Data Shows U.S. Gives Big Firms Oodles of Millions for Not Hiring Citizens

By David North on October 26, 2018

Would you believe that recently released Department of Homeland Security data shows that the U.S. government has rewarded Amazon almost $25 million in tax breaks for not hiring U.S. citizens?

And that all the money for that and other prosperous firms came from raiding our trust funds for the sick, frail, and elderly (Social Security and Medicare)?

And that the DHS web page on the subject never mentions the tax breaks involved?

Welcome to the strange (and wonderful for corporations) world of Optional Practical Training (OPT), the DHS-operated, never-authorized-by-Congress subsidy program for employers who hire recently graduated foreign students rather than U.S. grads.

What OPT does is to wave a magic bureaucratic wand over foreign alumni of U.S. colleges, converting them back to student status, and thus subsidizing their employers at the rate of 8.25 percent for not hiring recent grads who are either citizens or green card holders. The employers do not pay the usual payroll taxes (though they do make the usual income tax withholdings).

The subsidies for the employers linger for one year for most of the alien alumni, but go on for three full years if the aliens they hired studied in the STEM fields of science, technology, engineering, and math. The alums, unlike American workers, are also freed from the trust-fund-related payroll tax deductions. The whole system hurts our stretched trust funds by at least $2 billion a year.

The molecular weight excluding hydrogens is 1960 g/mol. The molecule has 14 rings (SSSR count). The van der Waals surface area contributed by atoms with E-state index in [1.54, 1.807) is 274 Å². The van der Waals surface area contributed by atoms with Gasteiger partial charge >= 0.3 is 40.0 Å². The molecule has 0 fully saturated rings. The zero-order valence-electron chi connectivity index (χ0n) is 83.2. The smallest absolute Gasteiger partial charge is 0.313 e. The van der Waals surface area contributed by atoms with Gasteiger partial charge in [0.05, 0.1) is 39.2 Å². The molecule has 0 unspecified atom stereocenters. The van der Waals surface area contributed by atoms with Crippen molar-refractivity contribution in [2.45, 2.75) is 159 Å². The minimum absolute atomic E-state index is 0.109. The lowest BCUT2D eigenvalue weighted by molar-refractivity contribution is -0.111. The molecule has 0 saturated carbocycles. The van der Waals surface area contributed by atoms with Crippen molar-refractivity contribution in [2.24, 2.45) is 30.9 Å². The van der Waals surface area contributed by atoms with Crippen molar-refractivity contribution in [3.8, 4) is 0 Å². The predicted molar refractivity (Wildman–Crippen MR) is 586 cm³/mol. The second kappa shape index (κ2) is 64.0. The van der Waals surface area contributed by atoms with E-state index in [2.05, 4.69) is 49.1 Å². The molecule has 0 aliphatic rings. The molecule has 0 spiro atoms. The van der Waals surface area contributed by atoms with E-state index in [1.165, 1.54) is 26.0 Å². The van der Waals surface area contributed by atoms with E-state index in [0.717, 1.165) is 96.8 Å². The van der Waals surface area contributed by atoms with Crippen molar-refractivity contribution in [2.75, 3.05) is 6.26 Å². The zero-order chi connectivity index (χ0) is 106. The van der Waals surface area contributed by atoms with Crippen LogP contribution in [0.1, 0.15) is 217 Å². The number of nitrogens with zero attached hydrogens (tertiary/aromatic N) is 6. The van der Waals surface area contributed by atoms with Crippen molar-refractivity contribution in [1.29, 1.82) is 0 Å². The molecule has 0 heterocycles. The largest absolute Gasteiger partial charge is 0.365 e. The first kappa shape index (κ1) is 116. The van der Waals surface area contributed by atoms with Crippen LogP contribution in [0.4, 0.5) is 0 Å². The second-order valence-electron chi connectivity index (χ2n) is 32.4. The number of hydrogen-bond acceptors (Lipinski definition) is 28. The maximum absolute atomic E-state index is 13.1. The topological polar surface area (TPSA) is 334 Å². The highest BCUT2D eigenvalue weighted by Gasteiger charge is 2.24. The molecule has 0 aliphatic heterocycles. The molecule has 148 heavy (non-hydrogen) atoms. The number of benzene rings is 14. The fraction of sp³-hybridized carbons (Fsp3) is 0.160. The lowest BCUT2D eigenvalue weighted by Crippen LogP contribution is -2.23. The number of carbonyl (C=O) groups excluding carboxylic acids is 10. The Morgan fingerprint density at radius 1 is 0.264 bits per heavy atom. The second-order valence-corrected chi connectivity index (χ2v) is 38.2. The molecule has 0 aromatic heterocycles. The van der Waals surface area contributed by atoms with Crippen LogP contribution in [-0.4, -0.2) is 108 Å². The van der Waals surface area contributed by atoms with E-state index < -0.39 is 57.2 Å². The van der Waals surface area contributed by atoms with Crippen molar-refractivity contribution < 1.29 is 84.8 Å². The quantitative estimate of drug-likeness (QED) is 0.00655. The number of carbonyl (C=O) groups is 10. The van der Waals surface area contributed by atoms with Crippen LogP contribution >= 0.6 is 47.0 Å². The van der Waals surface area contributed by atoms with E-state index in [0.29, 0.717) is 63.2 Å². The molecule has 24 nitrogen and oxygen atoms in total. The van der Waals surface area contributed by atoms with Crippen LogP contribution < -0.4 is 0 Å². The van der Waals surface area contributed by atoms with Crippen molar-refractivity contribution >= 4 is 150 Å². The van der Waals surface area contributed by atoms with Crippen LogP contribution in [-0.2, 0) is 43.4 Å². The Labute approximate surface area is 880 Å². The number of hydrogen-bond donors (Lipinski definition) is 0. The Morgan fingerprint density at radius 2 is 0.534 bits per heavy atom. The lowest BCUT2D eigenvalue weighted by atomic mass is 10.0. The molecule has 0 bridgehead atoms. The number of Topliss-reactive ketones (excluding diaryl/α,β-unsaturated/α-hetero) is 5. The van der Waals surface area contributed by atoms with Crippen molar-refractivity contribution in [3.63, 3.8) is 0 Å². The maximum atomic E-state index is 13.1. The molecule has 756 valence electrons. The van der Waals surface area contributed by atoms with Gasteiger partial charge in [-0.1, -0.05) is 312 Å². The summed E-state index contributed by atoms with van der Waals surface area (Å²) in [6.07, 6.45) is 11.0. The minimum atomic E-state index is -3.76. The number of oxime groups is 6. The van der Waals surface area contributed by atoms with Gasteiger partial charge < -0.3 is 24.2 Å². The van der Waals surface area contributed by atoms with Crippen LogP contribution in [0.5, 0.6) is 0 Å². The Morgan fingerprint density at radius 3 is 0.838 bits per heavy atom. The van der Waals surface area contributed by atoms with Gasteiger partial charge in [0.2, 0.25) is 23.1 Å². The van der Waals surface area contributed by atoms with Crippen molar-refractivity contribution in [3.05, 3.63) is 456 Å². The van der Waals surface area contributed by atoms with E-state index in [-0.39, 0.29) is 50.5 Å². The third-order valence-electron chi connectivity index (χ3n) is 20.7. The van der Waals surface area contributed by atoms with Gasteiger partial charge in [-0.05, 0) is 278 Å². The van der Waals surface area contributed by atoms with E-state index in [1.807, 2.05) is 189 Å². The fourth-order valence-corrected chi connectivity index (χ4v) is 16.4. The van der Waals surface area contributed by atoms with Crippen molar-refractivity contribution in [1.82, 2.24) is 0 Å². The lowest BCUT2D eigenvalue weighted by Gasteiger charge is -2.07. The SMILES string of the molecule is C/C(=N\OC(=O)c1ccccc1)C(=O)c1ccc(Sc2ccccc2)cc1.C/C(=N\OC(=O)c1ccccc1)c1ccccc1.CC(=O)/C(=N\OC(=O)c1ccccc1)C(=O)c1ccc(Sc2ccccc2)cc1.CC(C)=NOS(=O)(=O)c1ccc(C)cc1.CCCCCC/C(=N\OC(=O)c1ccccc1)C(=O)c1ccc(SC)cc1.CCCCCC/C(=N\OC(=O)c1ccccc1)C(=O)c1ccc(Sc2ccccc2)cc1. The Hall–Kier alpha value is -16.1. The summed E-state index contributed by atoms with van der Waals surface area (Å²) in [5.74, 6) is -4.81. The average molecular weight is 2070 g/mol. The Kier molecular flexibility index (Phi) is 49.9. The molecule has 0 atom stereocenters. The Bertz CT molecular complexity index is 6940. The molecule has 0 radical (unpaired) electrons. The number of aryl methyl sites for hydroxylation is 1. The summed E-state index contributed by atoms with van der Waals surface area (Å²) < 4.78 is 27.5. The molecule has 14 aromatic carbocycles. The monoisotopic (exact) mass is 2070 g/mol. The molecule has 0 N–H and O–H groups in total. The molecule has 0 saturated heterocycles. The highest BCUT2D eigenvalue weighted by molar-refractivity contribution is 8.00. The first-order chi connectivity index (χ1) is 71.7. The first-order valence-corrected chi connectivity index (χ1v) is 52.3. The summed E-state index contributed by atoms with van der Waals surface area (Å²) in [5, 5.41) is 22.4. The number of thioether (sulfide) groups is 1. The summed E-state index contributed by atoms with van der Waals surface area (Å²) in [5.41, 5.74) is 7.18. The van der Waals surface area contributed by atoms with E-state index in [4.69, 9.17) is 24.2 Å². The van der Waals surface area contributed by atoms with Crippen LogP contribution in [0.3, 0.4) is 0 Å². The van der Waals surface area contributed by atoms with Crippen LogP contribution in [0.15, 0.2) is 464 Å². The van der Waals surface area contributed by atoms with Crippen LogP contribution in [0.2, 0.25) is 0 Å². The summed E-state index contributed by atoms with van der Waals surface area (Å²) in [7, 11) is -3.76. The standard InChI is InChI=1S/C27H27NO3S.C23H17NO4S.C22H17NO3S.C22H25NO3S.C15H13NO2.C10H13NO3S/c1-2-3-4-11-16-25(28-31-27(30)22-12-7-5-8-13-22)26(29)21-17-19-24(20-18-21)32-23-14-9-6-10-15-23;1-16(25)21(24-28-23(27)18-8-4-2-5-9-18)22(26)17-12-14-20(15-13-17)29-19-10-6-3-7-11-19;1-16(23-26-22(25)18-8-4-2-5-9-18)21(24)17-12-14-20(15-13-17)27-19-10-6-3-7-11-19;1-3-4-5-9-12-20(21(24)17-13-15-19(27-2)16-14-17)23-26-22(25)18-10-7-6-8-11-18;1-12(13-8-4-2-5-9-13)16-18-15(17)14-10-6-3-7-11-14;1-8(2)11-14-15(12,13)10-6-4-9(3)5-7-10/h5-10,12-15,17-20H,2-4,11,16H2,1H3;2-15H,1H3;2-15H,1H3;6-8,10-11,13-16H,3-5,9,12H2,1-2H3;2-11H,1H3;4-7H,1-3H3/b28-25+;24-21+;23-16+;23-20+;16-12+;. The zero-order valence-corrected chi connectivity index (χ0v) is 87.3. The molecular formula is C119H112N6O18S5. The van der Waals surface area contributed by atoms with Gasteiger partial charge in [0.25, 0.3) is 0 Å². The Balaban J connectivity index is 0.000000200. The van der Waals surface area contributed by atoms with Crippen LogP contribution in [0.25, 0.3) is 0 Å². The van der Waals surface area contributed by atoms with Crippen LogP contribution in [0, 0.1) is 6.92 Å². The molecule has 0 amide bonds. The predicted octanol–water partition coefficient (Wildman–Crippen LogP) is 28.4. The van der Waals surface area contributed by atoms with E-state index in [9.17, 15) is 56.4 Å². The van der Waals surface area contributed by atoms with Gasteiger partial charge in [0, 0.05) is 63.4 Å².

The mechanics of the program, and the fact that it is a creation of the executive branch without a shred of congressional authorization was covered in a previous blog post.

As to the $25 million tax break for Amazon, one of many very substantial OPT gifts to big corporation, we calculated it this way: There were 6,048 Amazon OPT workers in two of the major categories of such workers in 2017; we, conservatively, used $50,000 as the average wage; we multiplied the average wage for a year by 6,048, applying the 8.25 percent discount, and came up with $24,945,000.

CIS will soon publish a more detailed account of the big corporate beneficiaries of this strange system, which is used by many of the giants of the economy, such as Intel, Google, Deloitte, and Microsoft, and some big universities as well (University of Michigan, Arizona State, and Johns Hopkins, all among the top-30, but not the top-10.)

Also among the top-10 users of at least part of the OPT system are firms unknown to me, such as Tellon Trading (whose website proclaims: "we sale mattress components"), XCG Design Corp, and Findream LLC.